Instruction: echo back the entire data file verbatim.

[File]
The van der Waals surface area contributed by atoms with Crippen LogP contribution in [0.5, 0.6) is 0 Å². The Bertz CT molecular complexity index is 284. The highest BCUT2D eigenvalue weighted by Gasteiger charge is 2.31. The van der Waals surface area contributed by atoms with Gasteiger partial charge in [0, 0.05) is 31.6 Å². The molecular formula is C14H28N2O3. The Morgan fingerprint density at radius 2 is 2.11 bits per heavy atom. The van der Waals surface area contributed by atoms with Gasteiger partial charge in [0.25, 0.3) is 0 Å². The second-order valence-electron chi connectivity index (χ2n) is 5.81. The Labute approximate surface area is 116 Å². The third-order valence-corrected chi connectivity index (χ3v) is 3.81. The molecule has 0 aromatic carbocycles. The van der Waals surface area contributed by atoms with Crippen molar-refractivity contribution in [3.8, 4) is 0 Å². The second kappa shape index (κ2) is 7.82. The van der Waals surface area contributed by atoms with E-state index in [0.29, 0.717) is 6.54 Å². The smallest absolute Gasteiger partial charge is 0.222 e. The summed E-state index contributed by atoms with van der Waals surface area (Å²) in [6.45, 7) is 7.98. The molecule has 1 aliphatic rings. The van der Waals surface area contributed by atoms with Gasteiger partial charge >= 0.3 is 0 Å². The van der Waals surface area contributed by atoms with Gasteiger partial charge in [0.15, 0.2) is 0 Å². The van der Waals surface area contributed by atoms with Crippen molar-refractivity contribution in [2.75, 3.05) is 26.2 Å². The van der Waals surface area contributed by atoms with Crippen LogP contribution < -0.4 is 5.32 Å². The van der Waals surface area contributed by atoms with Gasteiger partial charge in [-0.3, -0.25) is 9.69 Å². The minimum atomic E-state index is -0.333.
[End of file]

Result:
The van der Waals surface area contributed by atoms with Crippen LogP contribution in [0.5, 0.6) is 0 Å². The Bertz CT molecular complexity index is 284. The highest BCUT2D eigenvalue weighted by Gasteiger charge is 2.31. The van der Waals surface area contributed by atoms with Gasteiger partial charge in [0, 0.05) is 31.6 Å². The molecular formula is C14H28N2O3. The Morgan fingerprint density at radius 2 is 2.11 bits per heavy atom. The van der Waals surface area contributed by atoms with Gasteiger partial charge in [0.25, 0.3) is 0 Å². The second-order valence-electron chi connectivity index (χ2n) is 5.81. The Labute approximate surface area is 116 Å². The third-order valence-corrected chi connectivity index (χ3v) is 3.81. The molecule has 0 aromatic carbocycles. The van der Waals surface area contributed by atoms with Crippen molar-refractivity contribution in [3.8, 4) is 0 Å². The second kappa shape index (κ2) is 7.82. The van der Waals surface area contributed by atoms with E-state index in [0.29, 0.717) is 6.54 Å². The smallest absolute Gasteiger partial charge is 0.222 e. The summed E-state index contributed by atoms with van der Waals surface area (Å²) in [6.45, 7) is 7.98. The molecule has 1 aliphatic rings. The van der Waals surface area contributed by atoms with Gasteiger partial charge >= 0.3 is 0 Å². The van der Waals surface area contributed by atoms with Gasteiger partial charge in [0.15, 0.2) is 0 Å². The van der Waals surface area contributed by atoms with Crippen molar-refractivity contribution in [2.75, 3.05) is 26.2 Å². The van der Waals surface area contributed by atoms with Crippen LogP contribution < -0.4 is 5.32 Å². The van der Waals surface area contributed by atoms with Gasteiger partial charge in [-0.3, -0.25) is 9.69 Å². The minimum atomic E-state index is -0.333.